March 27th, 2006
Urban Nature

photo: armadillo
2006-03-27. Armadillo grubbing in the early morning hours in my garden. Sadly I couldn’t get close enough for a clear shot without scaring it.

What do the following things have in common?
1. Famous venue for redneck rock (progressive country) music.
2. Texas state mammal (small).
3. Free bus system in downtown Austin.
4. Mascot for the Statesman Capitol 10,000.

by M Sinclair Stevens

6 Responses to post “Urban Nature”

  1. From jenn:

    Your large state mammal isn’t even indigenous?

    That sort of boggles me.

    Armadillos and hedgehogs. Love these guys. Curl up to say ‘leave me be’…

    Is that a nine-banded armadillo?

    Yep, Jenn, it’s Dasypus novemcinctus: the nine-banded armadillo. Armadillos hail from further south and only the nine-banded armadillo found its way north to Texas, so it’s not a native. There was quite a bit of argument about what mammal should represent the great state of Texas. The longhorn steer has strong historical and economic associations. But Texas school-children campaigned strongly for the armadillo. So a compromise was reached and we have both a small and large state mammal. In 1995, because Austin hosts the largest urban bat colony in North America, the Mexican free-tailed bat was designated the state flying mammal. — mss

  2. From entangled:

    I had to Google it, but they just don’t look like mammals somehow, do they. More like something that forgot to die off with the dinosaurs.

    Ahh…something like a Tarkus. (Still one of my favorite albums). — mss

  3. From Judith:

    Armadillos are so ‘Alice in Wonderland-looking’ to me. What a creature. Do they do pesty grubbing in the garden. (damage?. They are incredible, such a treat to see your photo. Interesting information about the school children campaigning for the armadillo as state mammal.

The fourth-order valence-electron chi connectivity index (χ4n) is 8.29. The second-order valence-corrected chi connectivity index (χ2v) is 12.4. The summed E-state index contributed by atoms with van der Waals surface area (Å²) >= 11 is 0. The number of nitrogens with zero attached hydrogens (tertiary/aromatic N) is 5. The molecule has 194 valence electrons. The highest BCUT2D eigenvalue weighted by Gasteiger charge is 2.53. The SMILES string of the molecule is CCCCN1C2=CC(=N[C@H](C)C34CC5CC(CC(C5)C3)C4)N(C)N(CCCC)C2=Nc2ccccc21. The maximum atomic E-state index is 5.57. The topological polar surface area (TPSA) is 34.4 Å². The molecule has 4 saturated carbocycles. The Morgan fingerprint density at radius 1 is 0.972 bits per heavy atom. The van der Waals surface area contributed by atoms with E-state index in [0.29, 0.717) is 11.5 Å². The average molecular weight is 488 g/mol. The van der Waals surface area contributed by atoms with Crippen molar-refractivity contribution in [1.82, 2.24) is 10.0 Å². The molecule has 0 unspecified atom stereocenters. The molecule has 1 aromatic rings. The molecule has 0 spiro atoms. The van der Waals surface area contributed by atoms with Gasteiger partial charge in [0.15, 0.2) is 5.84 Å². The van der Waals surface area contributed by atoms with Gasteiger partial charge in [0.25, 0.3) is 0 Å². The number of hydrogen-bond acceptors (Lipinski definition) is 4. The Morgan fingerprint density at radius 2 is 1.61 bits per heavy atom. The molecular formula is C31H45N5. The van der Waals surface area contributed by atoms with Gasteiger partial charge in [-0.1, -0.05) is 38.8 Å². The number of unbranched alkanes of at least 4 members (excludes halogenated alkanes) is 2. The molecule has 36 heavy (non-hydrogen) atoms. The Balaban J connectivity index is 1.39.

Judith, armadillos do dig around in the mulch looking for beetles, grubs, and ants. I used to blame the holes o. the squirrels, thinking that they were burying nuts. I haven’t noticed any damage to plants, though. I don’t use any pesticides and now that I know an armadillo lives nearby, I’m glad that I can provide a poison-free diet. And I get free pest control as a bonus. Cars are the armadillos greatest enemy. I lived in Austin for years before I saw an armadillo that wasn’t roadkill. So, I’m very excited to see one alive in my own garden. — mss

  4. From susan harris:

    This is just another example of why I love reading gardening blogs from other parts of the world. I can’t imagine seeing one of those things in my garden. And thanks for your edification about Luddites v. Neanderthals! Susan

    Susan, I’m glad you took it in the light-hearted way I meant it. Sometimes I sound crankier in print than I am…I just hate using emoticons to communicate a wink and a smile. — mss

  5. From Pam/Digging:

    Nice shot, mss. I saw one of these in broad daylight at Zilker Botanical Garden recently, grubbing around in the grass. It was a treat to watch, especially as it was not grubbing around in MY garden.

  6. From Akinobu Nakashima:

    I live in Usa-city in the south in Japan. Your blog was very useful to me.
    A picture of your blog was very beautiful, so I copied. Thank you very much.
    Please see my blog.